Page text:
July 11, 2022

Africa’s Next Big Thing Will Be Its Tech Startups, Says Prolific Investor

Changing the continent’s narrative will entail solving old problems while also harnessing the power of new technologies, says Akintoye Akindele, a serial entrepreneur and investor on a mission to build a new Africa.

Akindele is also the chairman of Platform Capital, a venture capital outfit that invests in tech companies across the world, but mostly in Africa. In May 2022, Platform Capital announced an investment in Zuri Health, a company that connects patients with affordable healthcare services via SMS, WhatsApp, and a dedicated app.

Speaking ahead of receiving the African Business Leader of the Year Award 2022 at the UK’s House of Lords on Monday, Akindele told CNN the next big thing out of the continent will be the tech industry.

Africa’s tech landscape is increasingly attracting attention — and funding. Between 2015 and 2021, total annual funding flowing into African tech startups has grown by 1,000 percent, according to the African Tech Startups Funding Report 2021.

And according to the report, 125 tech startups in Africa raised $185 million in funding in 2015, but in 2021, 564 startups raised $2.1 billion.

In early June 2022, it was announced that an African fintech company MFS Africa acquired Oklahoma-based Global Technology Partners for $34 million — a move that Financial Times described as “a rare case of an African group doing a tech deal in the U.S.”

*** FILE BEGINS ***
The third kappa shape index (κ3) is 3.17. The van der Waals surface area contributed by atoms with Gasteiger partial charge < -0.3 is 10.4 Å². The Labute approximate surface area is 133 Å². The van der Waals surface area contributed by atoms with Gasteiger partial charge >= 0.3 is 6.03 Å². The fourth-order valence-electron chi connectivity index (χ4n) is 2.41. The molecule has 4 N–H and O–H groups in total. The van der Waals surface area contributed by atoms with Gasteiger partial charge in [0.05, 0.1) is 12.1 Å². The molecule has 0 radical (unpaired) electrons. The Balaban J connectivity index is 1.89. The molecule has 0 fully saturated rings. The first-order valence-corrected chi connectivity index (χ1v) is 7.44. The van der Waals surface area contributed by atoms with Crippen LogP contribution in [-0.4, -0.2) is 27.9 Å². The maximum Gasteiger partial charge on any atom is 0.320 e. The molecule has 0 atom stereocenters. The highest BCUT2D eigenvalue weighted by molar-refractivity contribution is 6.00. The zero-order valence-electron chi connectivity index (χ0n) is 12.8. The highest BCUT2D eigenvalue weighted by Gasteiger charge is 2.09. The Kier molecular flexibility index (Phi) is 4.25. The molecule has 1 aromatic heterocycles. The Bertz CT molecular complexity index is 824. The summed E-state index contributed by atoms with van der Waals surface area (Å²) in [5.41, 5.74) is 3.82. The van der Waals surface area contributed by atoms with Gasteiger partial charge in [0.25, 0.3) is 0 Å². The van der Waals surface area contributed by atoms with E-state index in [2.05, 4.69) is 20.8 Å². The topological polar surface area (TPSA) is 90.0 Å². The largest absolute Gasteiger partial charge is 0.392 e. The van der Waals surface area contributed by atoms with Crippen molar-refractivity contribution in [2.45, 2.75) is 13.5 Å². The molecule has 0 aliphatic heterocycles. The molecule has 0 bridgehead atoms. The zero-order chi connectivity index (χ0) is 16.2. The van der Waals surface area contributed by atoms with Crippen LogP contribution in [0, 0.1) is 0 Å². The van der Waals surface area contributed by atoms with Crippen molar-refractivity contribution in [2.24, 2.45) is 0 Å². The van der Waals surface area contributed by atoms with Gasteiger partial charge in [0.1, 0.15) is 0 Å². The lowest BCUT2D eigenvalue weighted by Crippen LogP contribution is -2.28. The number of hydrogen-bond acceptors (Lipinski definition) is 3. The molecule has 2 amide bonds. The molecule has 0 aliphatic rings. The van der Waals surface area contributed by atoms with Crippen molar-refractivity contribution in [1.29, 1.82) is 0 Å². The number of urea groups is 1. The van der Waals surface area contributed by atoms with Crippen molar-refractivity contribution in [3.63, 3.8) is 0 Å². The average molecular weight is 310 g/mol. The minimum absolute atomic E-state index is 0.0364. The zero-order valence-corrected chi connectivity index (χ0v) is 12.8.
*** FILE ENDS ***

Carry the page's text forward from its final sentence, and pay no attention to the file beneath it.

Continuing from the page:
“I think an era is coming when African fintech companies will buy global financial institutions, forming a marriage, because by solving cash problems on the continent, they are [also] solving global cash problems,” Akindele told CNN.

“We are not left behind in any way,” Akindele said. “We fundamentally believe that the youth and the old of Africa can work together to build a new Africa.”

He noted that the “older guys” know how to build heavy industry infrastructure while the “newer guys” know how to build agile businesses. And as well as solving longstanding problems of food, infrastructure, energy, and transport, “we then match them with payments, robotics, health tech, and others. Africa will be able to create a world where it can determine its own future.”

Abbianca Makoni

Abbianca Makoni is a content executive and writer at POCIT! She has years of experience reporting on critical issues affecting diverse communities around the globe.